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Apple finally addresses MacBook Pro keyboard problems by offering free repairs

Apple’s latest line of MacBook and MacBook Pro models have received a lot of negative press since their release thanks to a flaw within its butterfly keyboard design. After exuberant repair costs and a petition 35,000+ people strong, Apple has finally acknowledged the issue, offering a free solution to those affected.

The butterfly keyboard design debuted in 2015, built with a profile a lot narrower than usual to allow respective devices to be significantly thinner than their predecessors. This was hinged on a new input mechanism, which unfortunately garnered a lot more complaints and a significantly higher failure rate than previous models.

At the time, the only solution for those affected was to pay Apple’s extortionate repair costs, which ranged from $700 upward as the fault was not covered by AppleCare. Luckily, it seems that the company has done a 180, quietly updating its support page on Friday to now offer a free repair for affected devices.


“Apple has determined that a small percentage of the keyboards in certain MacBook and MacBook Pro models may exhibit letters or characters repeat unexpectedly, letters or characters that do not appear, or key(s) feel “sticky” or do not respond in a consistent manner,” reads the support page.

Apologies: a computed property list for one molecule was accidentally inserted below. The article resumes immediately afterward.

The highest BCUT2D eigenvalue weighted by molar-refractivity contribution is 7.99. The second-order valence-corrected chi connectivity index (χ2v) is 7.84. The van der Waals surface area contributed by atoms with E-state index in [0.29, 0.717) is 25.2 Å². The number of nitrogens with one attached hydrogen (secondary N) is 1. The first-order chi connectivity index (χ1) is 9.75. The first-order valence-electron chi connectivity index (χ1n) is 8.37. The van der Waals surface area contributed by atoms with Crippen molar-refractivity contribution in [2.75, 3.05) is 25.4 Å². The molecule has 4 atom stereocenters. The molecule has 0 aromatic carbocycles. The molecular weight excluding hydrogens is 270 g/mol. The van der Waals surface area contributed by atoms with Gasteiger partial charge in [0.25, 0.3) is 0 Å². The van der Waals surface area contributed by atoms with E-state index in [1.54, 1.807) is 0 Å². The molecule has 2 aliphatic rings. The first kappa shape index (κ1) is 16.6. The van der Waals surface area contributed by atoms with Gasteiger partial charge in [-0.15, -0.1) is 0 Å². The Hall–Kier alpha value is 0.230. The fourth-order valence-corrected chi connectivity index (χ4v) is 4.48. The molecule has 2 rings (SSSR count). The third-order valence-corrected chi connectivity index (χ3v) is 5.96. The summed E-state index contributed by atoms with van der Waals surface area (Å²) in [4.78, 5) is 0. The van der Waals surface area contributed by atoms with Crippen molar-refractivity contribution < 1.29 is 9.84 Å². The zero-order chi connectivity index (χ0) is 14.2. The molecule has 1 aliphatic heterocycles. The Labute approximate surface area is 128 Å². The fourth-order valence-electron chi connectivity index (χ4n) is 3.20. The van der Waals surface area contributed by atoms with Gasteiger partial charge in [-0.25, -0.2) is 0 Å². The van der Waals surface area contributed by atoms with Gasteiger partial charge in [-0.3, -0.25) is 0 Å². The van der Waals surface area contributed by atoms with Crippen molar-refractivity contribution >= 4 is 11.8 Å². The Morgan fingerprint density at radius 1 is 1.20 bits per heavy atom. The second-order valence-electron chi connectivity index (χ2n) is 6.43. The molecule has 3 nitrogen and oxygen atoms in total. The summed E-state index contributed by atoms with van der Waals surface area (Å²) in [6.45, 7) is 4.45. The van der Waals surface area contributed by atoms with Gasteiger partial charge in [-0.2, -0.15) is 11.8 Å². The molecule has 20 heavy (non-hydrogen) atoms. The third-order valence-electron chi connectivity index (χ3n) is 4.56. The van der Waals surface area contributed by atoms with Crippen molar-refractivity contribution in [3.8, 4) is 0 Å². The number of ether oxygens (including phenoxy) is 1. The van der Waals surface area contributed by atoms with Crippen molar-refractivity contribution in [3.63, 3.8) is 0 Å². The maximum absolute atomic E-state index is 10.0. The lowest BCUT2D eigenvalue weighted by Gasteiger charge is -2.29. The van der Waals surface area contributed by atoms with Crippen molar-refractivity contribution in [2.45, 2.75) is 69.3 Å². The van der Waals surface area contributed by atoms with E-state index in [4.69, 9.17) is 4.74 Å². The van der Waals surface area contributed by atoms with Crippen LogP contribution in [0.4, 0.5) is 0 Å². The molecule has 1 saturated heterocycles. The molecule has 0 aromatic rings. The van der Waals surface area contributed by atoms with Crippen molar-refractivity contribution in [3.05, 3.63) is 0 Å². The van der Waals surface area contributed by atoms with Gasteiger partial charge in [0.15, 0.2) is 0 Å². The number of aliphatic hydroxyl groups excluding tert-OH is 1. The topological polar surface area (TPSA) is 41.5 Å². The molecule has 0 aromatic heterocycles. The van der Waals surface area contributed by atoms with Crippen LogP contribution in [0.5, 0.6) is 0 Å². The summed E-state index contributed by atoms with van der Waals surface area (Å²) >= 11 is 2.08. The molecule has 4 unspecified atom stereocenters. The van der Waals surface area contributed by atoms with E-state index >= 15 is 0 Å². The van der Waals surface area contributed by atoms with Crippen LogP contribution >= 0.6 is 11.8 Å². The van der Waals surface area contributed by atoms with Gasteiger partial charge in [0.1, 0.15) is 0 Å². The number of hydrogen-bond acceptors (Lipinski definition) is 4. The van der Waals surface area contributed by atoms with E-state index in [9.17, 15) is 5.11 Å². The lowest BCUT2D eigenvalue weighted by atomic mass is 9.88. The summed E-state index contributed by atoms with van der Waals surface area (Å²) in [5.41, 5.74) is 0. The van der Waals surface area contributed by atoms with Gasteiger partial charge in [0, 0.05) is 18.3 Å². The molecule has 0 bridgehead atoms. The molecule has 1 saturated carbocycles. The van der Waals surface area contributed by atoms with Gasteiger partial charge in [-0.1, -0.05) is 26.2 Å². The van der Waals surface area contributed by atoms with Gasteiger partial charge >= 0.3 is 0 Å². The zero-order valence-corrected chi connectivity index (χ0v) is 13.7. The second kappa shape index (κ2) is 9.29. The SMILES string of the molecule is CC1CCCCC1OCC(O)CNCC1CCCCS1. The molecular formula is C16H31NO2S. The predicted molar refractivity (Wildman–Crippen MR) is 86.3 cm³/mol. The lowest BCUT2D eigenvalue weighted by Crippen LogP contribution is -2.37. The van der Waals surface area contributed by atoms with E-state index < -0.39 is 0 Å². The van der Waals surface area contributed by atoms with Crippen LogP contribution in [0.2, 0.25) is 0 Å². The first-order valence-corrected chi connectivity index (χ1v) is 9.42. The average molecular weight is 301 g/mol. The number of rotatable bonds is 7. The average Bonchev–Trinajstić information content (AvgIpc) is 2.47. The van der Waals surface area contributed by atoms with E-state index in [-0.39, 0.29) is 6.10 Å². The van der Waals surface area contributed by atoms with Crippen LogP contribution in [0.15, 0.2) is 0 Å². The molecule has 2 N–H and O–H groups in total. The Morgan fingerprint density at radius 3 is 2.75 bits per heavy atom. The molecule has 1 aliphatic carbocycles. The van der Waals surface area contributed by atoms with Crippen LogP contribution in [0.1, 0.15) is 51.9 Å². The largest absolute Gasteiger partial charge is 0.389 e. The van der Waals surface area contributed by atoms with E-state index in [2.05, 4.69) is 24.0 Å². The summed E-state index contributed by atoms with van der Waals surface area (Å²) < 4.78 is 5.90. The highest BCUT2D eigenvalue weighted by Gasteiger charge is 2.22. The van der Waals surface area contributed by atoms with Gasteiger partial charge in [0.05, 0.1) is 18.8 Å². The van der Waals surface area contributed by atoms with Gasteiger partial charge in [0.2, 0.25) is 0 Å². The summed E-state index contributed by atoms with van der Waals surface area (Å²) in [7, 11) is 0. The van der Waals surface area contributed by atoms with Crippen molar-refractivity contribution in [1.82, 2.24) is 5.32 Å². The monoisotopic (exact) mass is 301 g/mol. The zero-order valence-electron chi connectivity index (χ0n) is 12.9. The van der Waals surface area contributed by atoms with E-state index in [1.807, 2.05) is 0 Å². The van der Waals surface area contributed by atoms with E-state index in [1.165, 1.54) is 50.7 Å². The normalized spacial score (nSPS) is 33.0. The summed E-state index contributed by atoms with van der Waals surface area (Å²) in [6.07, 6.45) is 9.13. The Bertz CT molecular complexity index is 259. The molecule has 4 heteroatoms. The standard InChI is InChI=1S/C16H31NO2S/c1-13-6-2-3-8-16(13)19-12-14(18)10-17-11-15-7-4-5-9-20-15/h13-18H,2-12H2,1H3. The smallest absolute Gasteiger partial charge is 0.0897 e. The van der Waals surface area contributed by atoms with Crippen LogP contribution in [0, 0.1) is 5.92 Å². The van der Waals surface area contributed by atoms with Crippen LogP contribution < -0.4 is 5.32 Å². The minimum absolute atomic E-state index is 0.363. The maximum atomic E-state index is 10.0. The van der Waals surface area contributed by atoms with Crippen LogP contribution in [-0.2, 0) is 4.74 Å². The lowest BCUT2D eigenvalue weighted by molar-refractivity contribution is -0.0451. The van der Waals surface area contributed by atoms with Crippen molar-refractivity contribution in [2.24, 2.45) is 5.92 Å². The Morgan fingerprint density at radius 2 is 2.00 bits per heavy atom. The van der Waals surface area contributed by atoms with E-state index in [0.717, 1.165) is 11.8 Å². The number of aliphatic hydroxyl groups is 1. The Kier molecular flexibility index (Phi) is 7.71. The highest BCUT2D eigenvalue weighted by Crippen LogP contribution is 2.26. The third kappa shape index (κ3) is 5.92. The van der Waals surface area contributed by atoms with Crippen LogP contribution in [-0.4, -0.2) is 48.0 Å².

“Apple or an Apple Authorized Service Provider will service eligible MacBook and MacBook Pro keyboards, free of charge. The type of service will be determined after the keyboard is examined and may involve the replacement of one or more keys or the whole keyboard.”

While this might seem far too late for many MacBook users, Apple is also willing to discuss potential refunds with those that have already paid for a repair. At the very least, this ensures that all affected users are covered, even if they’ve had to suffer for months with the issue unaddressed.

KitGuru Says: There is an increasing concern among the company’s fan base and respective media outlets that Apple is only addresses problems when it’s under significant pressure from the public to do so. Do you think that a discrete Friday afternoon policy change is enough for affected customers?

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